Throughout the spring, Sam has sruggled with his putting and his nerves. While he continues to resist seeing a sports psychologist, he is more than willing to visit a putting psychologist.
In Southport, we find a fading Victorian summer resort. Phil Kenyon works out of a small office in back of a row house. Could this be Europe’s putting mecca? Yes, it is.
Within a few minutes, Kenyon has analyzed what’s wrong with his putting stroke – and with his mental approach to putting. He checks his eyesight and shows that he is left eye strong, requiring him to stand over the ball at the front of his head. Wielding a sophisticated computer, he shows Sam how his stroke is too left to right and needs to be more straight back and straight though. He also works on his breathing and his “attitude” when he stands over the ball on the green. Sam gets a putter fitted for him and he no longer has any excuses.
Sam leaves understanding what was going wrong and he has a path to work on the problems. It was the first time that he was given such a clear explanation of his putting woes.
Beyond putting, Kenyon impressed He spoke clearly. He dissected Sam’s problem and explained how to fix it with concrete solutions. By the end of the lesson, I believe Sam has not just gotten a lesson in putting, but a lesson in how to tackle many tough problems in life. Get good data. Analyze the problem. Work hard – and be optimistic.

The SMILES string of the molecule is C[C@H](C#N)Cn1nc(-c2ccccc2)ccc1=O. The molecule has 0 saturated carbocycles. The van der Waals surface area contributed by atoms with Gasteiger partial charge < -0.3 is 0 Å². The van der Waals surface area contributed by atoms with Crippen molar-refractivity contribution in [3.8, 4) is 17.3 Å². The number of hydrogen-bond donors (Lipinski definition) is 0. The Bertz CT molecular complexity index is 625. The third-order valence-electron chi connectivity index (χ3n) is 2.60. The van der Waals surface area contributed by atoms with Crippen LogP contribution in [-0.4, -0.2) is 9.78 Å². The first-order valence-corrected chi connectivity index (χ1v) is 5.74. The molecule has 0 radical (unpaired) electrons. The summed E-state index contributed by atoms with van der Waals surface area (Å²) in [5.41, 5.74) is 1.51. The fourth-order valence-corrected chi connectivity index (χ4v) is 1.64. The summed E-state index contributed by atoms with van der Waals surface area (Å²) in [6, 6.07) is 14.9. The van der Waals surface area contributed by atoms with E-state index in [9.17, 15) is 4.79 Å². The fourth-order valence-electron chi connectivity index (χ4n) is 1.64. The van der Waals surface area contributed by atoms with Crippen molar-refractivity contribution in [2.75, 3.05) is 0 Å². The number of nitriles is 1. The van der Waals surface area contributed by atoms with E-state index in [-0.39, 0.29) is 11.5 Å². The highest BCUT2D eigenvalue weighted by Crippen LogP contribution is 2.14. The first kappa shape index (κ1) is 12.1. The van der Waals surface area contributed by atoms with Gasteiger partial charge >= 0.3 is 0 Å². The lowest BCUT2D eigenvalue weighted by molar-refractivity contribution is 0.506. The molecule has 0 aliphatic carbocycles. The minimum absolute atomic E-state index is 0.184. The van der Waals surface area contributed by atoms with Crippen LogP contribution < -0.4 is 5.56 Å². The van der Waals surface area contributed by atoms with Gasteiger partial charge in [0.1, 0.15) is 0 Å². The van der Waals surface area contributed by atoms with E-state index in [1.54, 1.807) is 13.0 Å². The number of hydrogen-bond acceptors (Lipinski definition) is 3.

In the afternoon, Sam and I discovered that the Southport area is sprinkled with great links golf course after links golf course. Royal Birkdale, home to the British Open, looks magnificent, but costs almost 200 pounds a round. Hesketh, less spectacular, but still terrific, is our budget choice and we are delighted. I play terribly and lose a dozen or more balls.
But the next day, we play a lovely course called Formby Ladies. Formby also has a distinguished men’s course, but the ladies’ one is cheaper and uses the same terrain. I play a lot better, shooting a proud 77.
Sam is two over until the final two holes when he loses his concentration. Playing with Dad is just not a serious pursuit, like competing in a real tournament. His putting is not perfect. He still pushes a ton of balls right of the hole. But he also sees to be gaining in confidence on the greens. “I feel like I know what to work on now,” he says afterward.
The next day, we board the plane in Scotland and spot two Belgian touring pros, Guillaume Wattremez and Pierre Relecom. They were returning from the Challenge Tour event in Macdonald Spey Valley in northern Scotland.
"Where were you?," they asked.
"Seeing a putting coach," Sam responded.
So Phil, watch out. You may be getting a call from Relecom.